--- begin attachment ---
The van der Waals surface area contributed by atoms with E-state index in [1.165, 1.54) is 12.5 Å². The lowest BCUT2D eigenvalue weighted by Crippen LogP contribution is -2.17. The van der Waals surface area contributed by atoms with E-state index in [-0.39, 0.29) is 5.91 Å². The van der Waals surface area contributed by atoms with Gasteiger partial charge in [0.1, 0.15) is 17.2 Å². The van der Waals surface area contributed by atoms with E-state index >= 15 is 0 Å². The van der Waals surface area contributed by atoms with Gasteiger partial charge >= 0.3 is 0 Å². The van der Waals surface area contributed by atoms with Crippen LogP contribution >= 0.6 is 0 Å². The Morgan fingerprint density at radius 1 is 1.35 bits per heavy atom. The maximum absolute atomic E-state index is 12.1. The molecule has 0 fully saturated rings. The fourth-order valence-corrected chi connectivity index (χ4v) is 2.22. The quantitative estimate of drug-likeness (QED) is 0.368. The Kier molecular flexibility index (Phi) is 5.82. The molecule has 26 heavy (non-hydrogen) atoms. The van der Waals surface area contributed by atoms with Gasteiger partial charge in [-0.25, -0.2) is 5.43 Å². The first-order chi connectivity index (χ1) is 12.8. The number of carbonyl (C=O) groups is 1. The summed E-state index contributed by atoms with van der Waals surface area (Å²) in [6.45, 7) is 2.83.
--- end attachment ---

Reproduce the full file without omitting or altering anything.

The van der Waals surface area contributed by atoms with E-state index in [1.165, 1.54) is 12.5 Å². The lowest BCUT2D eigenvalue weighted by Crippen LogP contribution is -2.17. The van der Waals surface area contributed by atoms with E-state index in [-0.39, 0.29) is 5.91 Å². The van der Waals surface area contributed by atoms with Gasteiger partial charge in [0.1, 0.15) is 17.2 Å². The van der Waals surface area contributed by atoms with E-state index >= 15 is 0 Å². The van der Waals surface area contributed by atoms with Gasteiger partial charge >= 0.3 is 0 Å². The van der Waals surface area contributed by atoms with Crippen LogP contribution >= 0.6 is 0 Å². The Morgan fingerprint density at radius 1 is 1.35 bits per heavy atom. The maximum absolute atomic E-state index is 12.1. The molecule has 0 fully saturated rings. The fourth-order valence-corrected chi connectivity index (χ4v) is 2.22. The quantitative estimate of drug-likeness (QED) is 0.368. The Kier molecular flexibility index (Phi) is 5.82. The molecule has 26 heavy (non-hydrogen) atoms. The van der Waals surface area contributed by atoms with Gasteiger partial charge in [-0.25, -0.2) is 5.43 Å². The first-order chi connectivity index (χ1) is 12.8. The number of carbonyl (C=O) groups is 1. The summed E-state index contributed by atoms with van der Waals surface area (Å²) in [6.45, 7) is 2.83.